Is this what I have to look forward to?

As if this week’s stories in the Journal News don’t raise enough concerns or fears for breast cancer patients, this story does. My friend from Israel posted this story that is now circulating on the internet on my Facebook wall yesterday. I read it on my Blackberry quickly, and then just re-read it after another friend from LIVESTRONG Tweeted the wife’s side of the story.

In a nutshell, Lori Dorn had the same exact procedure I had done – a bilateral mastectomy with immediate reconstruction. She was flying domestically, as I will be in a couple of weeks, and her implants triggered a red flag. You see, these tissue expanders include a small, metallic component near the valve to allow the plastic surgeon to safely and repeatedly inject more and more saline into the expander. It’s a rather nifty device: The surgeon waves a magnetic doodad over the breast area, and as soon as it sets itself up, the doctor can mark exactly where the value is located.

However, the metallic piece that allows the expander to remain in place and the reconstruction process continue on safely, may set off the TSA’s screens. Now, as Lori Dorn can attest to, you can have a card with all the medical information with you so that the TSA is aware of the situation. I remember when I went in for some of the more extensive body scans, I was injected with radioactive material. As a result, I was given a card to present to police officers or other law enforcement officials if, for whatever reason, their Geiger counter detectors went off explaining that I was not carrying a dirty bomb.

Sadly, in this case, it appears that the TSA forgot what many of us cancer advocates work so hard to establish: That every tumor is attached to a person. That those people did not invite the disease, the side effects, the complications, but are doing their best to live with it. And that it is our responsibility as fellow human beings to, at the very least, recognize and support that struggle and not make life worse for them.

After all, anyone that attended a Judeo-Christian Sunday School has surely heard the phrase, “You shall not curse the deaf nor place a stumbling block before the blind.” Does that only prevent cruelty to the deaf and blind? No. This commandment, which goes beyond any G-dly rule, but a basic of humanity, demands of us to not be a burden to those who are already struggling. Don’t invite an alcoholic out for a drink. Don’t give a diabetic a box of irresistible chocolates. Don’t make life harder for another human being than it already is when you can avoid it.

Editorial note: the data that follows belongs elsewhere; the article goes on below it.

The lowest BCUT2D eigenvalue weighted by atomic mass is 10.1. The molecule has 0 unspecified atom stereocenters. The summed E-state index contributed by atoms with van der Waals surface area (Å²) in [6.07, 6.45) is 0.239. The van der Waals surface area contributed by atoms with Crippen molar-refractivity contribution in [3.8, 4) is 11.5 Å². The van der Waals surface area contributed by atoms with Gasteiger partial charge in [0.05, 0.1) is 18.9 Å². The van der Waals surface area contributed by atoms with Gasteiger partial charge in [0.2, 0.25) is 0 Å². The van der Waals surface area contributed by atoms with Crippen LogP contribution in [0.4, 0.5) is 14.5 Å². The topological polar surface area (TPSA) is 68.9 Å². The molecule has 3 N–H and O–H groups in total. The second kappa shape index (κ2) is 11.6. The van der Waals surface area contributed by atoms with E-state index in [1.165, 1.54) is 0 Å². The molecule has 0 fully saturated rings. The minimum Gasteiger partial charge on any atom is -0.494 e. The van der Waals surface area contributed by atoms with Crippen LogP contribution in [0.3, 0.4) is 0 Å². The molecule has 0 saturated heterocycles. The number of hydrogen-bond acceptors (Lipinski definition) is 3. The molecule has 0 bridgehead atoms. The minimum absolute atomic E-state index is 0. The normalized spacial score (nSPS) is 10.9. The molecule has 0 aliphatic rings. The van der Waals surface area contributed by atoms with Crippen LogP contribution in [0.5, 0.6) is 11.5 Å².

While I’m a huge advocate of the separation between church & state, the former Sunday School teacher in me begs the TSA to allow me one last lesson with their agents at the gates. Subjecting a woman who has already lost her breasts, who now has these (very weird feeling) foreign objects below her muscle, where nothing had been before, 3-4 inch scars across what had been her breasts, who has lost her hair and has worked, undoubtedly, very hard to build the courage to leave the house and travel (and that can be very tough to do when your confidence is shattered!), to a public humiliation that could have been easily avoided, is shameful.

To be honest, I am now terrified of what may happen when my children and I go to La Guardia to fly to Austin for the LIVESTRONG Challenge. I know that on the flight back, it will be scary for me, as I’ll be returning bald (keep reading the blog this month and you’ll see why… ). I know to expect the stares, the finger pointing, etc. I was just about to start preparing myself for that.

Now, I’m scared that I’ll be subjected to the same embarrassment that Lori Dorn was, and with my two children in tow and not a husband or other companion to be by my side.

I’m all for taking precaution when it comes to security. I’ve lived in Israel, I’ve had bags checked, walked through scans, made sure not to leave bags unattended, been asked what appear to be obvious questions before boarding El Al flights, etc.

But is cruelty to a breast cancer patient really necessary in the big picture? I assure you, the El Al attendants know how to get the answers they need to assure safety without the kind of humiliation that Lori Dorn endured.

Rica Mendes

Divorced mom of two kids. Full-time marketing professional at Axxun. Mary Kay Consultant. Bike shop employee. LIVESTRONG Leader. Bike commuter. Charity cyclist. Mountain bikeracer. Blogger at Rica's Livestrong Adventures And, now, as if I didn't have enough to do, breast cancer fighter. Diagnosis: 7/19/2011. Double Mastectomy: 8/19/2011. Chemo: 9/29/2011. Head will be shaved: 10/16/2011.